Cat Scratch disease (Cat Scratch Fever) causes a febrile illness with subacute regional lymphadenopathy. The agent of infection is Bartonella henselae. In most cases, there is a spontaneous resolution within 2 to 4 weeks. More severe and disseminated disease can occur in both immunocompetent and immunocompromised hosts. Cat Scratch disease was initially described in the 1930s, and the association of the illness with cats was identified in the 1950s. Cat scratch should be considered in the differential diagnosis of any acute, subacute or chronic lymphadenopathy.
The principal etiologic agent of cat scratch disease is known to be B. henselae- a fastidious intracellular gram-negative rod. The infection affects the lymph nodes draining the area of inoculation usually from a scratch or bite of a young cat. There have been clinical descriptions of cat scratch disease for over 50 years, but the bacteriologic agent was not identified for decades. Dr. Douglas Wear, a pathologist, identified a new bacterium in the lymph nodes of cat scratch patients. This led to decades of research to identify the bacteriologic agent. Initially, there was cross-reactivity between Chlamydia and Bartonella species. After the development of electron microscopy, the Warthin Starry stain was used to detect black spots of the bacteria in affected lymph node specimens. The entity of bacillary angiomatosis in the AIDS era identified Warthin-Starry positive bacteria in the early 1990s and was found to be the same agent as a control group of cat scratch patients.
Cat Scratch disease typically causes a mild illness in immunocompetent hosts. Fifty-five percent of cases are in children younger than 18 years of age, 60% of these are males. More than one-half occur in September through January in the United States. The distribution is worldwide.
The vector of Cat Scratch disease are cats that acquire the bacteria from the cat flea (Ctenocephalides felis) bite with subsequent bacteremia. The cat is not symptomatic at the time. B. henselae is difficult to culture but can be detected by serologic or by PCR methods. Infection may be acquired from scratch, bite or by infected saliva through broken skin. Fifty-six percent of cats with bacteremia are less than 1 year of age.
The clinical hallmark is lymphadenopathy at the site of inoculation. In the immunocompetent host, a granulomatous response ensues. The immunocompromised host may develop a vascular-proliferative response. Affected lymph nodes become enlarged and tender over one to two weeks. Cat scratch disease is a common cause of chronic lymphadenopathy as well which may spread beyond the site of inoculation. Cat scratch disease can disseminate to the eye, liver, spleen, and central nervous system (CNS).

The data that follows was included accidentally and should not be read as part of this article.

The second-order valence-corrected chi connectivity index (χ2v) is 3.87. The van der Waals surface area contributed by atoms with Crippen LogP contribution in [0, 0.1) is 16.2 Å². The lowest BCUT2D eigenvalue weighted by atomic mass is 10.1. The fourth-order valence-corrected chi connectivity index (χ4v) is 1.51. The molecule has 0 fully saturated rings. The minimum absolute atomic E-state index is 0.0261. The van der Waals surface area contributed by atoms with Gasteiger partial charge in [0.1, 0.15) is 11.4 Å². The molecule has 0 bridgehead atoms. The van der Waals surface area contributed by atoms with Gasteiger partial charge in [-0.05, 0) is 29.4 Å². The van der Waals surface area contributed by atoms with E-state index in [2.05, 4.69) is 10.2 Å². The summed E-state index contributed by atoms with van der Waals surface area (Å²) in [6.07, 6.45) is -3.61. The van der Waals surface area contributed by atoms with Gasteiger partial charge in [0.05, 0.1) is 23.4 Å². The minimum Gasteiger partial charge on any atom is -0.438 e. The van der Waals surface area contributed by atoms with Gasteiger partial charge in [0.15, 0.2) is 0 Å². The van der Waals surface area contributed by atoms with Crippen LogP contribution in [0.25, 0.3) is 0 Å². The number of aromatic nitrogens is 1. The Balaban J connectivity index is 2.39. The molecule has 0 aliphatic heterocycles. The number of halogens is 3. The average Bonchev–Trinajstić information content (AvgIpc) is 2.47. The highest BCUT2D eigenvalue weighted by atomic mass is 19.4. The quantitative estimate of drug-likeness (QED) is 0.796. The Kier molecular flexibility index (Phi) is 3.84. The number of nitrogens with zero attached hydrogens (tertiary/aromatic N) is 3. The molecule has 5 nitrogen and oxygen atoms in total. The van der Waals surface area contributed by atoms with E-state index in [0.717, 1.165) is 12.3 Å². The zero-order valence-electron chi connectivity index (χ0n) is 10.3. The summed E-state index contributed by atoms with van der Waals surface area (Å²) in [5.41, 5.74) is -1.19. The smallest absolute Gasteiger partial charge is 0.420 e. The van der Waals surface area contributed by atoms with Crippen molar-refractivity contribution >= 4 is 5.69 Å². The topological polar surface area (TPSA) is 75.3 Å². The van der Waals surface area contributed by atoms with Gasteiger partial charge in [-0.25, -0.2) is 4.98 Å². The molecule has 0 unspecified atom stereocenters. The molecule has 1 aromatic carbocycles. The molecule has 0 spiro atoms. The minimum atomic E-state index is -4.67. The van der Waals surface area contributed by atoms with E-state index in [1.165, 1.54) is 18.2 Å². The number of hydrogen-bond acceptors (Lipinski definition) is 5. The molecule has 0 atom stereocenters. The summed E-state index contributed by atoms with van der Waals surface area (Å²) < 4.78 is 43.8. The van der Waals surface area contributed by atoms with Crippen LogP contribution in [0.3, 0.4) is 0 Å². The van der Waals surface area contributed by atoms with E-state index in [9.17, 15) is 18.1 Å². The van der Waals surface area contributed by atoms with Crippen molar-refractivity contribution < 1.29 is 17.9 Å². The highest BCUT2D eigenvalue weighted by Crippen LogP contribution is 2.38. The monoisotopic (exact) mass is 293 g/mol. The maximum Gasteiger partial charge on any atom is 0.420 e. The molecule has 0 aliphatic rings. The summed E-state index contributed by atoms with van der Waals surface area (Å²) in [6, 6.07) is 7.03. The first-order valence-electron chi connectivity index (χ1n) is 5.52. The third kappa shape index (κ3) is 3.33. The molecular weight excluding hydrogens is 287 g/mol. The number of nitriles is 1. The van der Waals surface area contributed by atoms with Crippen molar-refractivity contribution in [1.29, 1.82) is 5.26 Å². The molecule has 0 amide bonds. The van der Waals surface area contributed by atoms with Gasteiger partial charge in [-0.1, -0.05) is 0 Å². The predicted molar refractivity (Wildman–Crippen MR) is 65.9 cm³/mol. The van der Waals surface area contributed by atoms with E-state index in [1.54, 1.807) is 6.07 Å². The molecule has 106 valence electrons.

Histological examination of the lymph nodes is characterized by granulomas, classically with microabscesses in the center of the lesion. Similar histologic changes may occur in the inoculation site as well as regional lymph nodes.
Eight-five percent to 90% of children have a self-limited lymphadenopathy accompanied by high fever. Patients with disseminated illness may have a spectrum of complications especially in the very young, elderly and immunocompromised host such as the transplant or HIV patient. Involved Systems may include the cutaneous, lymphatic and visceral organs. More uncommonly there may be ocular and neurologic involvement.
Cutaneous manifestations begin as an erythematous papule, vesicle or nodule which is known as the primary inoculation lesion. This lesion usually persists from one to three weeks but can last for months. The primary inoculation site may be a mucous membrane such as the conjunctiva that heals without scarring and is not detected. Examination of intertriginous areas, other skin creases as well as the scalp may help demonstrate the primary lesion.
Lymphatic system involvement presents as a tender lymphadenopathy, regional and may be solitary or multiple nodes 1 to 5 cm in diameter. There is overlying erythema. Ten percent may suppurate. The lymph nodes are enlarged proximal to the inoculation site. Common sites are the axillary, epitrochlear, cervical, supraclavicular, or submandibular lymph nodes. The lymphadenopathy may last from 1 to 4 months.
Visceral organ involvement may include the liver, spleen or both and present with fever, weight loss, and abdominal pain. There may be elevated acute phase reactants and liver function tests. Cat Scratch disease may be the cause of up to one-third of children with fever of unknown origin.